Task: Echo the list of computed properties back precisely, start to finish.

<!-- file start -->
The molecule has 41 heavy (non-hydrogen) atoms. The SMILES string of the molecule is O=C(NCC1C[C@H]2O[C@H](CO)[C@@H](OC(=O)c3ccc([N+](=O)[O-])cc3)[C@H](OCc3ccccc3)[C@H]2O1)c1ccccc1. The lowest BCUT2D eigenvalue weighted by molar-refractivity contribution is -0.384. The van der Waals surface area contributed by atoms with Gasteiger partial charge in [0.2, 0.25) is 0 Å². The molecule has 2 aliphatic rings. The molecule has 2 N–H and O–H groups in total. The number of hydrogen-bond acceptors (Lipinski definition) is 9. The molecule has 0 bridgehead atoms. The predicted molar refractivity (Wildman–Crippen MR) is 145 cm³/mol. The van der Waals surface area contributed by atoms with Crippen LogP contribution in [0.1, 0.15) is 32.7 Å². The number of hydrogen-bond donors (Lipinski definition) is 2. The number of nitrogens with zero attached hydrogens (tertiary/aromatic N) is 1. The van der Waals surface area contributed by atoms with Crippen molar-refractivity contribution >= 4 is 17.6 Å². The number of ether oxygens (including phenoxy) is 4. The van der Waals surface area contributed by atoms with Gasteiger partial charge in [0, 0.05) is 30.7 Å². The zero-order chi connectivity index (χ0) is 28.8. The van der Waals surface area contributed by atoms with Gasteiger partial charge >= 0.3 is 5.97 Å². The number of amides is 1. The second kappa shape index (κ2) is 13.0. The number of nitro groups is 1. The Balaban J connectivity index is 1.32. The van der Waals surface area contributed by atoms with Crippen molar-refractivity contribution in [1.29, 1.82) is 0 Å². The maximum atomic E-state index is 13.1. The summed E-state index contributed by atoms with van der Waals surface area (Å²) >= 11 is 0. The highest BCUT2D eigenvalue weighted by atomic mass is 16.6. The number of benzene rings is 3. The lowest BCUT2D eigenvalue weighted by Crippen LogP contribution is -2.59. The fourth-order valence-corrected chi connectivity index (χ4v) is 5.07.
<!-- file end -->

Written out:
The molecule has 41 heavy (non-hydrogen) atoms. The SMILES string of the molecule is O=C(NCC1C[C@H]2O[C@H](CO)[C@@H](OC(=O)c3ccc([N+](=O)[O-])cc3)[C@H](OCc3ccccc3)[C@H]2O1)c1ccccc1. The lowest BCUT2D eigenvalue weighted by molar-refractivity contribution is -0.384. The van der Waals surface area contributed by atoms with Gasteiger partial charge in [0.2, 0.25) is 0 Å². The molecule has 2 aliphatic rings. The molecule has 2 N–H and O–H groups in total. The number of hydrogen-bond acceptors (Lipinski definition) is 9. The molecule has 0 bridgehead atoms. The predicted molar refractivity (Wildman–Crippen MR) is 145 cm³/mol. The van der Waals surface area contributed by atoms with Crippen LogP contribution in [0.1, 0.15) is 32.7 Å². The number of hydrogen-bond donors (Lipinski definition) is 2. The number of nitrogens with zero attached hydrogens (tertiary/aromatic N) is 1. The van der Waals surface area contributed by atoms with Crippen molar-refractivity contribution >= 4 is 17.6 Å². The number of ether oxygens (including phenoxy) is 4. The van der Waals surface area contributed by atoms with Gasteiger partial charge in [0, 0.05) is 30.7 Å². The zero-order chi connectivity index (χ0) is 28.8. The van der Waals surface area contributed by atoms with Gasteiger partial charge >= 0.3 is 5.97 Å². The number of amides is 1. The second kappa shape index (κ2) is 13.0. The number of nitro groups is 1. The Balaban J connectivity index is 1.32. The van der Waals surface area contributed by atoms with Crippen molar-refractivity contribution in [1.29, 1.82) is 0 Å². The maximum atomic E-state index is 13.1. The summed E-state index contributed by atoms with van der Waals surface area (Å²) >= 11 is 0. The highest BCUT2D eigenvalue weighted by atomic mass is 16.6. The number of benzene rings is 3. The lowest BCUT2D eigenvalue weighted by Crippen LogP contribution is -2.59. The fourth-order valence-corrected chi connectivity index (χ4v) is 5.07.